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January 20

Take this example:

import std;
void main()
{
    auto c = "a|b|c|d|e".splitter('|');
    c.writeln;
    string[] e = ["a", "b", "c", "d", "e"];
    assert(c.equal(e));
    typeof(c).stringof.writeln;
}

The program prints:

["a", "b", "c", "d", "e"]
Result

What is the purpose of this 'Result' type? To serve as a generic range? Because, it seems to only cause problems. For example, you cannot assign or cast the result type into a range, even when the type has the same inherent function:

string[] c = "a|b|c|d|e".splitter('|'); // fails
string[] d = cast(string[])"a|b|c|d|e".splitter('|'); // also fails

And if you need to perform a set operation?

c[] ~= "lolno"; // fails, as [] isn't defined for Result.

Then what is the point of this type, if not to just make things difficult? It cannot be casted, and vector operations cannot be performed, and it seems to just serve as an unnecessary generalization.

January 20

On Friday, 20 January 2023 at 03:11:33 UTC, Ruby The Roobster wrote:

>

Take this example:

import std;
void main()
{
    auto c = "a|b|c|d|e".splitter('|');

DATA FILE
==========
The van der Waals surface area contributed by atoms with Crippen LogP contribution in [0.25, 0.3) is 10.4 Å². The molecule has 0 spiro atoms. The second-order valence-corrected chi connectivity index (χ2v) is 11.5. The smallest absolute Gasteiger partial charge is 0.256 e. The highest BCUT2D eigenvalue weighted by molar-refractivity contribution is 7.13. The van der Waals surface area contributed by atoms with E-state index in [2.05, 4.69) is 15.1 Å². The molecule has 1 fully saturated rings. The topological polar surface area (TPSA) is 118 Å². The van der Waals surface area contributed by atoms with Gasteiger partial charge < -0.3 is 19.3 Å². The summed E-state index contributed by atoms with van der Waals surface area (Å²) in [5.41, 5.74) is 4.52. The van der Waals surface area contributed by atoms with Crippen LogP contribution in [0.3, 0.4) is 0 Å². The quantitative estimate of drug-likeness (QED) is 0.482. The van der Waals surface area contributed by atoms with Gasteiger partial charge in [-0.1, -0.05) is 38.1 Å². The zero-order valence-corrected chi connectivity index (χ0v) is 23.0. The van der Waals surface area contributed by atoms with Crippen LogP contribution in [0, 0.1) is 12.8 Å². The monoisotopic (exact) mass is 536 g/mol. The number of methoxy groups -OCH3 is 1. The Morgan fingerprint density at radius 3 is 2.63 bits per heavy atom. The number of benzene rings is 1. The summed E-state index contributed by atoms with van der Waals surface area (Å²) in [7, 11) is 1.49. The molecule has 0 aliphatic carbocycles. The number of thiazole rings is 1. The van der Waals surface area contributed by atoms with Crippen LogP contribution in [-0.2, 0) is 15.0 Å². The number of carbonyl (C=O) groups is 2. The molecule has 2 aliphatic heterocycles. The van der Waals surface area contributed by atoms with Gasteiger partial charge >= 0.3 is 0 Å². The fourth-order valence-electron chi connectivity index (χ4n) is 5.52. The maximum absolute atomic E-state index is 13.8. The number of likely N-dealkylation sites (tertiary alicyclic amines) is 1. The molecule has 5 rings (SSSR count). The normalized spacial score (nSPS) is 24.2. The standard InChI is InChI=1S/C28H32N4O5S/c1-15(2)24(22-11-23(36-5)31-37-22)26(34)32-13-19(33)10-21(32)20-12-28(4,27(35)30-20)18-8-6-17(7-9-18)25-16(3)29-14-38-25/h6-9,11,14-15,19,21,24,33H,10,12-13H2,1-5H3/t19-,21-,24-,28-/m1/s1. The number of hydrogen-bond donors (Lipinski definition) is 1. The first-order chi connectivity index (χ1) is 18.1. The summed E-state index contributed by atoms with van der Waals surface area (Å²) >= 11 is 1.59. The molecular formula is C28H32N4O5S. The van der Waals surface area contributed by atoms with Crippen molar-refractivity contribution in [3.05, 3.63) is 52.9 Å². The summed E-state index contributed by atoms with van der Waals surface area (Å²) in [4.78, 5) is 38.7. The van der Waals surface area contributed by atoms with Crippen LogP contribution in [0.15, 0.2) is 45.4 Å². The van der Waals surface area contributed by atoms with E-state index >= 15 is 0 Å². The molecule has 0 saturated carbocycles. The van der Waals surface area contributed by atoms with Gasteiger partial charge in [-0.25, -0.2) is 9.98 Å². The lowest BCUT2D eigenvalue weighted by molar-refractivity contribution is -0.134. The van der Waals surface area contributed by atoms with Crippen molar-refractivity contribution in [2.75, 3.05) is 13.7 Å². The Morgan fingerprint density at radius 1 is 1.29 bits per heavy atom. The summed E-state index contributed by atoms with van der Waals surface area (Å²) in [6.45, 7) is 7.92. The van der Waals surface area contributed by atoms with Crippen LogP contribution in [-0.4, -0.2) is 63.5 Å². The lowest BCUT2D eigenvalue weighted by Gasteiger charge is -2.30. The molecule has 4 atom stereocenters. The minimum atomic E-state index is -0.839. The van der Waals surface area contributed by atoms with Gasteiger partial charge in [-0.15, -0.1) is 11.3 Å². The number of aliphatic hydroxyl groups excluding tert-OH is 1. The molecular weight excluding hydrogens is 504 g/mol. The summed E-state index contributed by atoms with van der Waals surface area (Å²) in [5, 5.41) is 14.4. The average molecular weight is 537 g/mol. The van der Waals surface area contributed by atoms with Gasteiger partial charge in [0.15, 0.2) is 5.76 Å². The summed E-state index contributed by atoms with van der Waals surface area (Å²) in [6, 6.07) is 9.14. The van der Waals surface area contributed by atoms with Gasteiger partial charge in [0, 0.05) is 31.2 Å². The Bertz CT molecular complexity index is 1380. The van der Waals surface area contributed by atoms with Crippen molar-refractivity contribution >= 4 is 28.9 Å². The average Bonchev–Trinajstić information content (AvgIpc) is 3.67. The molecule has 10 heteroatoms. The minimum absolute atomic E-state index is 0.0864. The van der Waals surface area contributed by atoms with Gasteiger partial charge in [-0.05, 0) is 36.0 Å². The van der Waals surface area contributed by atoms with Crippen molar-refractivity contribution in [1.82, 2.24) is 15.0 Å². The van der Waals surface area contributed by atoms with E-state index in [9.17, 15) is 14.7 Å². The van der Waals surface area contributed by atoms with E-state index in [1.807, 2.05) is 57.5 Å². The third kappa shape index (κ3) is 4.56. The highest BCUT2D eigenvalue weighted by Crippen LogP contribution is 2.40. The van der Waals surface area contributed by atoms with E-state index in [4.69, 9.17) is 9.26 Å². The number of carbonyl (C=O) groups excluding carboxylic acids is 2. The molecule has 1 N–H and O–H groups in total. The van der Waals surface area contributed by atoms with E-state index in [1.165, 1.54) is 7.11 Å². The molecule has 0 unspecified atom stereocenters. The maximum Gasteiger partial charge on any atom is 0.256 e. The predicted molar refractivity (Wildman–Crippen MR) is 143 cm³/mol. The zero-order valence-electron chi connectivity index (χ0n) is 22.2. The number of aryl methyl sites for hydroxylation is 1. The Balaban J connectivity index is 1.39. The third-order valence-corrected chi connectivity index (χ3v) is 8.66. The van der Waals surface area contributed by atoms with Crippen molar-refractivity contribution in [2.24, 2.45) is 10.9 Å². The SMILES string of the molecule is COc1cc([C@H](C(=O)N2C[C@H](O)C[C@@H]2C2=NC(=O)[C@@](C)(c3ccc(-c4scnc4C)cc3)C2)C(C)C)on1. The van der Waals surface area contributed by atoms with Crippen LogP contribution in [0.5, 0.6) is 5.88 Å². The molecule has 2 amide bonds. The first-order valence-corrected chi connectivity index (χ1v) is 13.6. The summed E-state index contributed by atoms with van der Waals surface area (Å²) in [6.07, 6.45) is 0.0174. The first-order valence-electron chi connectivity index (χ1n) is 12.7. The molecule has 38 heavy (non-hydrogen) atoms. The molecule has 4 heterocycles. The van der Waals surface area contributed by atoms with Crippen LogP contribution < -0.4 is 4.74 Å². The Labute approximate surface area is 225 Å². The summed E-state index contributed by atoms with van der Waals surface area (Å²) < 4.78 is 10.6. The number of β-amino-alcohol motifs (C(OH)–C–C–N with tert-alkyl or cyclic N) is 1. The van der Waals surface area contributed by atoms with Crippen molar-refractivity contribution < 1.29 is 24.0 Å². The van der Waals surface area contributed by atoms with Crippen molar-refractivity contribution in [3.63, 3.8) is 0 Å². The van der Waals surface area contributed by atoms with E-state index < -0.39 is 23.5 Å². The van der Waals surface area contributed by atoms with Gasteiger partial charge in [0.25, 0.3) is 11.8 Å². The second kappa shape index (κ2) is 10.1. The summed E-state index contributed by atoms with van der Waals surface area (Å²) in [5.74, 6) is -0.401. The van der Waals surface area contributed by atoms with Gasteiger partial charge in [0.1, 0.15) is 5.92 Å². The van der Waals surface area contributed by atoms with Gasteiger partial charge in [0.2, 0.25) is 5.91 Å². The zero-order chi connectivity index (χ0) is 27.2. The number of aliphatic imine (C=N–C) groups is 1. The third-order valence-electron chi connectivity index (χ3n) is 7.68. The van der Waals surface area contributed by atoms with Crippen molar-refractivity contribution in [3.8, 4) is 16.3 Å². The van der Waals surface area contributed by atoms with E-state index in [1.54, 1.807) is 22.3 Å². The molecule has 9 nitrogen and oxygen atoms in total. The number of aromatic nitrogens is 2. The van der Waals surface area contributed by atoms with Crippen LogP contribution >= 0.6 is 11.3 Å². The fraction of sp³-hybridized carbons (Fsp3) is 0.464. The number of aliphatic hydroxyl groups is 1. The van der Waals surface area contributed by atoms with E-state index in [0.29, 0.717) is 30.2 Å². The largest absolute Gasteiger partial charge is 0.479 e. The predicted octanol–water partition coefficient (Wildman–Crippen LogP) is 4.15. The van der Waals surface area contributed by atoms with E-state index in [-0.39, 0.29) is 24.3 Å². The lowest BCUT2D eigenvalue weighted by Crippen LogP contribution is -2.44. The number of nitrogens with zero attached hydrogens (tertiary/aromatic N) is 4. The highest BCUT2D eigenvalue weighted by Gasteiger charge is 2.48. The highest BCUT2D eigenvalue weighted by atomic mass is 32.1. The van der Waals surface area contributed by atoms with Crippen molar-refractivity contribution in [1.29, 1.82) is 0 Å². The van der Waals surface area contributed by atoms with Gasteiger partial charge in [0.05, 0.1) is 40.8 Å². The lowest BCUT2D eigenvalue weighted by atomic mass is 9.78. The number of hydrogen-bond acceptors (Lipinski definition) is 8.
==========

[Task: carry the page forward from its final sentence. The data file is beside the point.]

c.writeln;
    string[] e = ["a", "b", "c", "d", "e"];
    assert(c.equal(e));
    typeof(c).stringof.writeln;
}

The program prints:

["a", "b", "c", "d", "e"]
Result

What is the purpose of this 'Result' type? To serve as a generic range? Because, it seems to only cause problems. For example, you cannot assign or cast the result type into a range, even when the type has the same inherent function:

string[] c = "a|b|c|d|e".splitter('|'); // fails
string[] d = cast(string[])"a|b|c|d|e".splitter('|'); // also fails

And if you need to perform a set operation?

c[] ~= "lolno"; // fails, as [] isn't defined for Result.

Then what is the point of this type, if not to just make things difficult? It cannot be casted, and vector operations cannot be performed, and it seems to just serve as an unnecessary generalization.

Furthermore, it can also be confirmed that each member of c is a string, further solidifying my opinion of 'Result' as just being a generic range template, that cannot be casted to an array of the original type.